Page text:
by MATT LOAR
Earlier this month Metro released their 2013 Service Guidelines Report [PDF]. This report, which replaced the Route Performance Report in 2011, was released in the spring in 2011 and 2012, but Metro has decided to release it in the fall from now on to better align with the King County Budget process. STB covered the last report back in April. Notably, this is the first report since the launch of RapidRide C & D and the large restructure that went with it.
Some highlights after the jump.
While we’re currently discussing severe cutbacks to service, Metro reports an even larger number of hours would be required to address overcrowding and unreliability than last year. Plus, due to a change in the methodology used to set target service levels, the number of hours required to meet those targets has also increased. All told, it would require an increase of 510,700 hours to hit the quality and frequency targets. In contrast, the cutbacks would reduce service by more than 600,000 hours.
The change to the methodology for target service levels was twofold: first, three relative thresholds for the number of households and jobs served were replaced by five fixed thresholds, and second, college and university enrollment are now counted as jobs. As a result, the number of corridors targeted for “very frequent” service has increased by 16 to 53, while the number of Frequent, Local and Hourly corridors has declined by 17 (this reflects the elimination of corridor 113, which was old Route 23).
Mostly as part of the RapidRide C & D restructure, Metro reduced the number of peak-only routes from 92 to 83. Peak routes are measured by two criteria: whether they carry at least 90% as many riders per trip as alternative service, and whether they are at least 20% faster than alternative service. Of these 83 routes, only 30 meet both criteria. 21 meet neither.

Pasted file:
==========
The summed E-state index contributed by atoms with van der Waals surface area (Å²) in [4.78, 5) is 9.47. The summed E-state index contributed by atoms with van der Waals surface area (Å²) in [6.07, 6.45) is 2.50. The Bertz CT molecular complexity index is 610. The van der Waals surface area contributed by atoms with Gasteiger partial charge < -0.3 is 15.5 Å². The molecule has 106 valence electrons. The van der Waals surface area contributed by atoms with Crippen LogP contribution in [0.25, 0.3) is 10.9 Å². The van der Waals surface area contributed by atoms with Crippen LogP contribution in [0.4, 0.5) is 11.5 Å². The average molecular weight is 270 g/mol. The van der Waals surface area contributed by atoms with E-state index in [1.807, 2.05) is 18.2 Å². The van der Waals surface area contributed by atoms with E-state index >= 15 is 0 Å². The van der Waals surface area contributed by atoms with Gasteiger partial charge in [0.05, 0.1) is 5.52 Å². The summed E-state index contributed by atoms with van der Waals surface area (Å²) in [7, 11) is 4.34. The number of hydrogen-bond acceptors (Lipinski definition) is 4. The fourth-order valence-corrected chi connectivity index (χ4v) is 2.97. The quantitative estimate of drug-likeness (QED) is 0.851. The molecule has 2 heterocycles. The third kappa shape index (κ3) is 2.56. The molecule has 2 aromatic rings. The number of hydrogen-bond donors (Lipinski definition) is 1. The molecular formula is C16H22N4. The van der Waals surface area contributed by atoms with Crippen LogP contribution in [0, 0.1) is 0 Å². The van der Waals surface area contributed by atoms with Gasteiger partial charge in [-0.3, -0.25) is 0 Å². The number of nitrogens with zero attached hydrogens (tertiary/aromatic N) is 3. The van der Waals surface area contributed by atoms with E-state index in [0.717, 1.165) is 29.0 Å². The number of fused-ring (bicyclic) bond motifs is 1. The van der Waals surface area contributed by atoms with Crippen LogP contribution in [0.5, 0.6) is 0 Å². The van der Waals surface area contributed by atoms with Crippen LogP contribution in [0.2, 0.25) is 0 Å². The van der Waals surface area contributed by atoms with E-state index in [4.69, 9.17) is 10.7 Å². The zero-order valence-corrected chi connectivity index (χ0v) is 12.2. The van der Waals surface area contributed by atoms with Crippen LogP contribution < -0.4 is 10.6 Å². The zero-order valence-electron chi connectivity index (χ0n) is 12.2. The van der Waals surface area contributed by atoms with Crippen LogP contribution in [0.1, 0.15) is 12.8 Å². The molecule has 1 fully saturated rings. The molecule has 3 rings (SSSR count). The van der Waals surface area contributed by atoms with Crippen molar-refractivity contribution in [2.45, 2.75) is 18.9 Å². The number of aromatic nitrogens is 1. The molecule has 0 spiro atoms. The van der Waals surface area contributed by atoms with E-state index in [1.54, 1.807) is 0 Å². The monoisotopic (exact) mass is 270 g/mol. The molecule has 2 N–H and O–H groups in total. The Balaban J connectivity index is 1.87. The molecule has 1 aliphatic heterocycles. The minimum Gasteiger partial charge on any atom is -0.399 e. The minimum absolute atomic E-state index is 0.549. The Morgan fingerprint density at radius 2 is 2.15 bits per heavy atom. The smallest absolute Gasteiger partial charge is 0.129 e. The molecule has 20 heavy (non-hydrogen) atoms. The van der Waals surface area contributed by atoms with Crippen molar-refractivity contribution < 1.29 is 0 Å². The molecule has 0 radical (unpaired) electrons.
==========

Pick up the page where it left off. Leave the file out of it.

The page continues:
As before, Metro uses two measures of performance: Rides/Platform Hour, a cost-effectiveness measure, and Passenger Miles/Platform Mile, a measure of average load. They are measured during three service periods: Peak, Off-Peak, and Night.
Overall average performance increased slightly, except for routes that serve the Seattle core in the Off-Peak period. Considering this represents the launch of RapidRide C & D as well as routes like the 40 with frequent off-peak service, a dip here is understandable.
RapidRide C scores in the top 25% on Passenger Miles/Platform Mile during all three periods, but never cracks the top 25% on Rides/Platform Hour. Meanwhile, I noticed something interesting about NW Seattle peak service: RapidRide D is in the top 25% in both metrics in all time periods except Passenger Miles/Platform Mile in the Peak period. Meanwhile, the 15EX, 17EX, and 18EX score in the top 25% in both metrics. There was a suggestion the other day that replacing Metro’s asinine peak-only zone system with a peak route surcharge could cost Metro money by requiring extra peak buses on RapidRide. Based on these numbers I’m not concerned – D coaches are currently more crowded off-peak than on-peak, and I believe for the right price commuters are willing to pay extra for the significantly faster trip.
Systemwide reliability increased slightly in 2013, increasing by two percentage points to a still-mediocre 78.6%.
Reading this report it is mind-boggling how far Metro has come in just a couple of years. It has gone from an agency committed to infrequent one-seat-rides to everywhere to one that is marching inexorably toward a network of frequent service corridors. It has become an organization where service planning is based less on politics and preserving the status quo and more on a logical, data-driven approach to putting buses where they will be most useful.
Seattle just recently became one of only five American cities where most people don’t drive alone to work. It’s quite sad that instead of building on this success we’re poised to take a giant step backward.